SPOTSWOOD, NJ - American Education Week is celebrated every November, inviting parents, caregivers and grandparents into public education classrooms to get a glimpse inside the day to day world of students' classroom life. The practice of opening classroom doors to parents and guardians dates all the way back to the 1920s.

The idea was created by the National Education Association and the American Legion. Both were co-sponsors of the original American Education Week, which was celebrated in December of 1921. In 1922, the United States Office of Education came on board and by 1938 the PTA became a co-sponsor as well. Today, American Education Week is held the week prior to Thanksgiving every November.

Three of the four Spotswood School District schools welcomed parents this week. The Memorial Middle School held theirs on Tuesday, November 14 while the Schoenly School had their open house yesterday. Appleby Elementary School will open their doors to families today.

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Unlike the two older schools which have a block of time where parents and guardians can sign in to visit their child in the subject the student is engaged in, the Schoenly School, which houses the district's prekindergarten through first graders, sends out a scheduled time for parents and guardians to stop by. All visitors must sign in and are then escorted to their child's classroom.

"It gives us a focus and prepares the kids," explained Schoenly School Principal Jennifer Asprocolas.

The scheduling also allows parents with more than one child in the school to visit both classrooms. The district spreads the open houses throughout the week as well to let parents with multiple children in different schools to get to all their kids' classes.

"Sometimes instead of parents," Asprocolas continued. "The grandparents come in. The teachers like to plan some kind of activity that includes them."

Schoenly preschoolers fashioned thankful turkeys along with their parent or caregiver. Jennifer Saldarini and Jaclyn Cassidy's first grade classes created scrapbook pages with their families while fellow first grade teacher Dawn Hyland did a read aloud and a project.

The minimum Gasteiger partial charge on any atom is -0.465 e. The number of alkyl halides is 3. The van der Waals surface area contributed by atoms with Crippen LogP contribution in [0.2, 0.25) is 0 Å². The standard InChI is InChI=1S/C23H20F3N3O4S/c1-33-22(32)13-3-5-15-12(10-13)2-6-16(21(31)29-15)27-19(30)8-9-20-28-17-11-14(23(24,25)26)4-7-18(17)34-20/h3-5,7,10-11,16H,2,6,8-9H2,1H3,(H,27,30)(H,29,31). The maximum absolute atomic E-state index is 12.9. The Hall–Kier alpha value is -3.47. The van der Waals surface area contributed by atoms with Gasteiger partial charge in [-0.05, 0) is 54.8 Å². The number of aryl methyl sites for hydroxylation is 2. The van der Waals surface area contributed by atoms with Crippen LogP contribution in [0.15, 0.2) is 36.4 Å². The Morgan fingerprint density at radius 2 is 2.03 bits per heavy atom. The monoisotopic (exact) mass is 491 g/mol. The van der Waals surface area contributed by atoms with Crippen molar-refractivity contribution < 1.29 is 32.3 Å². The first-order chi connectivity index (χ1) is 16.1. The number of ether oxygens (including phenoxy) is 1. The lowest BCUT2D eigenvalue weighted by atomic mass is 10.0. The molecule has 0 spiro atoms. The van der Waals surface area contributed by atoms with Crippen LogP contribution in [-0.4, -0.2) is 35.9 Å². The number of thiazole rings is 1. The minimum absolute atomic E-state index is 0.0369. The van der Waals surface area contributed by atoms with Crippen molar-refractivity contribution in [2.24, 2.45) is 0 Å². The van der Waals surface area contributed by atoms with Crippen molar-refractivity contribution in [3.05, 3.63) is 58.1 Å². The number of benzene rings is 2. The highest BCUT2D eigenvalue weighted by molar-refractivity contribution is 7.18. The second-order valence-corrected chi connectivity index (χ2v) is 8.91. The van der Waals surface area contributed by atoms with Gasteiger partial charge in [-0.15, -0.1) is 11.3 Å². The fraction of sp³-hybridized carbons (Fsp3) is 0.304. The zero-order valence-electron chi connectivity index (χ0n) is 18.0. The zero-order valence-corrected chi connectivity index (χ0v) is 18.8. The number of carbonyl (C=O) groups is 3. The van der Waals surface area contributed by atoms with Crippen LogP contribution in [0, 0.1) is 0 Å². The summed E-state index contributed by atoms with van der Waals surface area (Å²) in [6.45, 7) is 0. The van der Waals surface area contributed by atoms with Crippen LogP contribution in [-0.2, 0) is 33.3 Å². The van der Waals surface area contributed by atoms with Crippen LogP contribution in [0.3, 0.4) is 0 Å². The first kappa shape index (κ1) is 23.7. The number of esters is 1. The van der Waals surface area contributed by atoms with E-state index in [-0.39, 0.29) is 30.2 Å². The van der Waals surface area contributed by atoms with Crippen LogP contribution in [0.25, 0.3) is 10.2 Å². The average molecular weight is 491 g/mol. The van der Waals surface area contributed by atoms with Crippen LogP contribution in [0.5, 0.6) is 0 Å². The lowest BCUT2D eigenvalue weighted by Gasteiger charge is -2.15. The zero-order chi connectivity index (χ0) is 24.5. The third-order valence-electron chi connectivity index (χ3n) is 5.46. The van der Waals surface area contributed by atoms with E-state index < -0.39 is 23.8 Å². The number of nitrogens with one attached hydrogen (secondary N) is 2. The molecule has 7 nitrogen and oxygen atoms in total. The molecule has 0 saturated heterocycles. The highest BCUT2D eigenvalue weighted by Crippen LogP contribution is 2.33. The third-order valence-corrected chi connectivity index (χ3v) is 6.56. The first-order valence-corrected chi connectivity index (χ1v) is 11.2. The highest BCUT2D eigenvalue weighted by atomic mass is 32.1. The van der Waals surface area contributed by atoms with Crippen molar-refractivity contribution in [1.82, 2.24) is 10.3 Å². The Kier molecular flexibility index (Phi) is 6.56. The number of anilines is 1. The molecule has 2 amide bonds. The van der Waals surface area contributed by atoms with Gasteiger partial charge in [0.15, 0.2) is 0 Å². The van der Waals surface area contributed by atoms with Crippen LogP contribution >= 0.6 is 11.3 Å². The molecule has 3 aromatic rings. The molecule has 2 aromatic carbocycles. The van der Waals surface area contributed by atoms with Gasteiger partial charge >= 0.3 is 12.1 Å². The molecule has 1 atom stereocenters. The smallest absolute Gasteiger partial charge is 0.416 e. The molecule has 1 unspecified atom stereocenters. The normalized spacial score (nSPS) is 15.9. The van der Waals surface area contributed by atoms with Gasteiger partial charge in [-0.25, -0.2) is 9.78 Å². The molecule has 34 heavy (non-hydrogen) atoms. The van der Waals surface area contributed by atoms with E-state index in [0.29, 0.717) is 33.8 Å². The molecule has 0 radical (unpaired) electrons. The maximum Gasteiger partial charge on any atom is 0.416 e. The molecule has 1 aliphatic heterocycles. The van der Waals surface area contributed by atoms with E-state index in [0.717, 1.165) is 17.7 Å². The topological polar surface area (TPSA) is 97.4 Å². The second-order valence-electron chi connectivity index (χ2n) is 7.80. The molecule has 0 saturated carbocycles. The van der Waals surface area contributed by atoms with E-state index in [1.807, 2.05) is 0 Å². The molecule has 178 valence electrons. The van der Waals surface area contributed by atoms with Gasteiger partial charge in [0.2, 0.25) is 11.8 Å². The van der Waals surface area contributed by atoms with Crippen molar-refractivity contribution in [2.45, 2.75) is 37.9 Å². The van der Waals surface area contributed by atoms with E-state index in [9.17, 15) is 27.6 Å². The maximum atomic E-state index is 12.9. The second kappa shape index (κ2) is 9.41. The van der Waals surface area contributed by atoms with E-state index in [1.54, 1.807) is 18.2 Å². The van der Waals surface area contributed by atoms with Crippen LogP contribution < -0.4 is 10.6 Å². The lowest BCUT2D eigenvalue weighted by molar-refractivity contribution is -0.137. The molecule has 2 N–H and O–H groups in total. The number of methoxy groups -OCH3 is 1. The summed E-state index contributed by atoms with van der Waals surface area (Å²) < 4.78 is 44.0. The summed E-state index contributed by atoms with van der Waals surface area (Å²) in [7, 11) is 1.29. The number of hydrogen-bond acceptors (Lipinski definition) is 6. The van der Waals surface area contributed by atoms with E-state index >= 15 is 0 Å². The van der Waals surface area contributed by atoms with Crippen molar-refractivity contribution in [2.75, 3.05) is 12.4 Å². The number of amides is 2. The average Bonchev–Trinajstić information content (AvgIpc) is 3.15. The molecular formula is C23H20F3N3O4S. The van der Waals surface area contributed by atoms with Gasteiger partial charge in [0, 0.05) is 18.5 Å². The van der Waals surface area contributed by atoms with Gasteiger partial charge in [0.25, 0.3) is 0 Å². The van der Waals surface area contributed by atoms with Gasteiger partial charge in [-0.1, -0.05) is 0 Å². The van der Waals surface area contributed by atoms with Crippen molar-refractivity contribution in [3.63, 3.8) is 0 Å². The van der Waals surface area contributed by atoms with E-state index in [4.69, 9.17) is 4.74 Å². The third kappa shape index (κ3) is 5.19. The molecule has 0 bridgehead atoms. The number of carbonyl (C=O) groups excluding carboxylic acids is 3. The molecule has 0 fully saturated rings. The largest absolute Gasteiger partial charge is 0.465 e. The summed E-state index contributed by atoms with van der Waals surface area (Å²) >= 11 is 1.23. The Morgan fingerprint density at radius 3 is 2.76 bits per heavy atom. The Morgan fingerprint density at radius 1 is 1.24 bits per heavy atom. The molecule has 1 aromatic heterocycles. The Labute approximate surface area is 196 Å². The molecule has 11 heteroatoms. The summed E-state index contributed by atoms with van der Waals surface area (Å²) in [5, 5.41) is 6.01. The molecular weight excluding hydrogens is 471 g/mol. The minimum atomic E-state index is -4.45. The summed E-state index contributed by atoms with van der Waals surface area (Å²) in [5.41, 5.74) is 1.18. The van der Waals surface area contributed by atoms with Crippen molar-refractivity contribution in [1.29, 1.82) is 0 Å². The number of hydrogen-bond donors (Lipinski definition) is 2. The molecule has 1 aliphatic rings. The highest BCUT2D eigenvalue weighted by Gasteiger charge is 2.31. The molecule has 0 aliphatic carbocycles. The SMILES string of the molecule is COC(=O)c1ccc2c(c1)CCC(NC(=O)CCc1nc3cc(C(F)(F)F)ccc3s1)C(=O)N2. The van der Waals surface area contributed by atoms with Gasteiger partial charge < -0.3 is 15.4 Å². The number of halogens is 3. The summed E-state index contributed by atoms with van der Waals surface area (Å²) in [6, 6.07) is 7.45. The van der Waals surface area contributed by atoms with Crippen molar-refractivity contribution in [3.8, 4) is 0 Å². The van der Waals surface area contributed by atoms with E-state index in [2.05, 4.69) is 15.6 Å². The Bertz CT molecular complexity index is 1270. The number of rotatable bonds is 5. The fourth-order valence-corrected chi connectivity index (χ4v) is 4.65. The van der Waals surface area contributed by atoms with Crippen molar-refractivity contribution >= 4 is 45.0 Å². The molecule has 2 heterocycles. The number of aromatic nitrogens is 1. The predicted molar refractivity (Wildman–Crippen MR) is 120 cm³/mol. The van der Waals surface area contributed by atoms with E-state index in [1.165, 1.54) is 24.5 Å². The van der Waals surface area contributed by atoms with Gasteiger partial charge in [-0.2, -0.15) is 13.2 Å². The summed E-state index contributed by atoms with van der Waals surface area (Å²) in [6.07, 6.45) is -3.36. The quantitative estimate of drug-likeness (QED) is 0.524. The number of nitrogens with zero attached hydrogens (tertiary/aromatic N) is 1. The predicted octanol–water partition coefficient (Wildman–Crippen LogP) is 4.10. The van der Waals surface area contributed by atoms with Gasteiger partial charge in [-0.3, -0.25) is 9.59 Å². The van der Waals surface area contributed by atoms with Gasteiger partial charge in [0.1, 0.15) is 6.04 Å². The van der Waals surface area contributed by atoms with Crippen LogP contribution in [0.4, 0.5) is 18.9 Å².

Hyland read and discussed Tomie dePaola's "The Legend of the Indian Paintbrush" with her first graders as visitors looked on. The classic children's book is a retelling of a Texas' folk tale that explains the origin of the stunningly beautiful Indian paintbrush wildflower. The students have been reading and talking about folk tales this month. After the story, the children worked with their parent or caregiver to create a color poem about an object in nature. Then, they used oil pastels to color paper pots.

Of course, not all families were able to attend the November 15 open house. However, teachers along with parents and grandparents in attendance were happy to lend a hand to students who didn't have a visitor.

American Education Week has grown in scope since 1921 with many more educational organizations joining the movement that celebrates the positives of public education. The idea was born from the fact that 25 percent of World War I draftees could not read while nine percent lacked physical fitness. This lead the National Education Association and the American Legion to form a partnership to try and gain community support for the benefits of public education.

As moms, dads, grandparents and caregivers came and went at the Schoenly School, the smiles were wide on both the faces of the adults and the children.

"In some classrooms it was standing room only," Asprocolas said.